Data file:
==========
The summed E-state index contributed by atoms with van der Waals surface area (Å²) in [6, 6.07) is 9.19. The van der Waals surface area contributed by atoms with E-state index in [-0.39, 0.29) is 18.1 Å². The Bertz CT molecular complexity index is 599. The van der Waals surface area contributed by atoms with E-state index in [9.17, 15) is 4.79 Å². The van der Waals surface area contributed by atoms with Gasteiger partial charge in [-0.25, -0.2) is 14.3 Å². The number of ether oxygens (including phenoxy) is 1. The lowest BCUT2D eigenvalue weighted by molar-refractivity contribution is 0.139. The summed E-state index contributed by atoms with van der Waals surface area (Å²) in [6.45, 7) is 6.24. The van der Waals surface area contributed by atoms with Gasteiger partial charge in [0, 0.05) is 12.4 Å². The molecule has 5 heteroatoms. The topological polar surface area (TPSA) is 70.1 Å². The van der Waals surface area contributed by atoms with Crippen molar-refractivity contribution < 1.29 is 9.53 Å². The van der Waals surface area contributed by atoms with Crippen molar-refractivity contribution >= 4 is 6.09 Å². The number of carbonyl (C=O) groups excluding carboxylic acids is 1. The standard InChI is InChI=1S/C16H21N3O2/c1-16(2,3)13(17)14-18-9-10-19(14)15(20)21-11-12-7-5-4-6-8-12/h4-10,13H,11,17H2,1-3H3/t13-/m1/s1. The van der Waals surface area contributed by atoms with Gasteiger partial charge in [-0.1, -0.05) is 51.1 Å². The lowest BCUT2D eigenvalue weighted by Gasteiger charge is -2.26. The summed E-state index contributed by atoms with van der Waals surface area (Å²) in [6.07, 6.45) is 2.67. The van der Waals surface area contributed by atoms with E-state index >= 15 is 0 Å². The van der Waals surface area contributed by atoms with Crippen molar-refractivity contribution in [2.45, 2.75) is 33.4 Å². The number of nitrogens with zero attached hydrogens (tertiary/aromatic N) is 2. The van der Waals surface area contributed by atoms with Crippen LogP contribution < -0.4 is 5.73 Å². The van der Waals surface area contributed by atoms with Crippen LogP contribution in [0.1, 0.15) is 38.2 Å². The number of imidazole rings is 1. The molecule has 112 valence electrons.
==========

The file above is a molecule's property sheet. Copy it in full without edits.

The summed E-state index contributed by atoms with van der Waals surface area (Å²) in [6, 6.07) is 9.19. The van der Waals surface area contributed by atoms with E-state index in [-0.39, 0.29) is 18.1 Å². The Bertz CT molecular complexity index is 599. The van der Waals surface area contributed by atoms with E-state index in [9.17, 15) is 4.79 Å². The van der Waals surface area contributed by atoms with Gasteiger partial charge in [-0.25, -0.2) is 14.3 Å². The number of ether oxygens (including phenoxy) is 1. The lowest BCUT2D eigenvalue weighted by molar-refractivity contribution is 0.139. The summed E-state index contributed by atoms with van der Waals surface area (Å²) in [6.45, 7) is 6.24. The van der Waals surface area contributed by atoms with Gasteiger partial charge in [0, 0.05) is 12.4 Å². The molecule has 5 heteroatoms. The topological polar surface area (TPSA) is 70.1 Å². The van der Waals surface area contributed by atoms with Crippen molar-refractivity contribution < 1.29 is 9.53 Å². The van der Waals surface area contributed by atoms with Crippen molar-refractivity contribution >= 4 is 6.09 Å². The number of carbonyl (C=O) groups excluding carboxylic acids is 1. The standard InChI is InChI=1S/C16H21N3O2/c1-16(2,3)13(17)14-18-9-10-19(14)15(20)21-11-12-7-5-4-6-8-12/h4-10,13H,11,17H2,1-3H3/t13-/m1/s1. The van der Waals surface area contributed by atoms with Gasteiger partial charge in [-0.1, -0.05) is 51.1 Å². The lowest BCUT2D eigenvalue weighted by Gasteiger charge is -2.26. The summed E-state index contributed by atoms with van der Waals surface area (Å²) in [6.07, 6.45) is 2.67. The van der Waals surface area contributed by atoms with E-state index >= 15 is 0 Å². The van der Waals surface area contributed by atoms with Crippen molar-refractivity contribution in [2.45, 2.75) is 33.4 Å². The number of nitrogens with zero attached hydrogens (tertiary/aromatic N) is 2. The van der Waals surface area contributed by atoms with Crippen LogP contribution < -0.4 is 5.73 Å². The van der Waals surface area contributed by atoms with Crippen LogP contribution in [0.1, 0.15) is 38.2 Å². The number of imidazole rings is 1. The molecule has 112 valence electrons.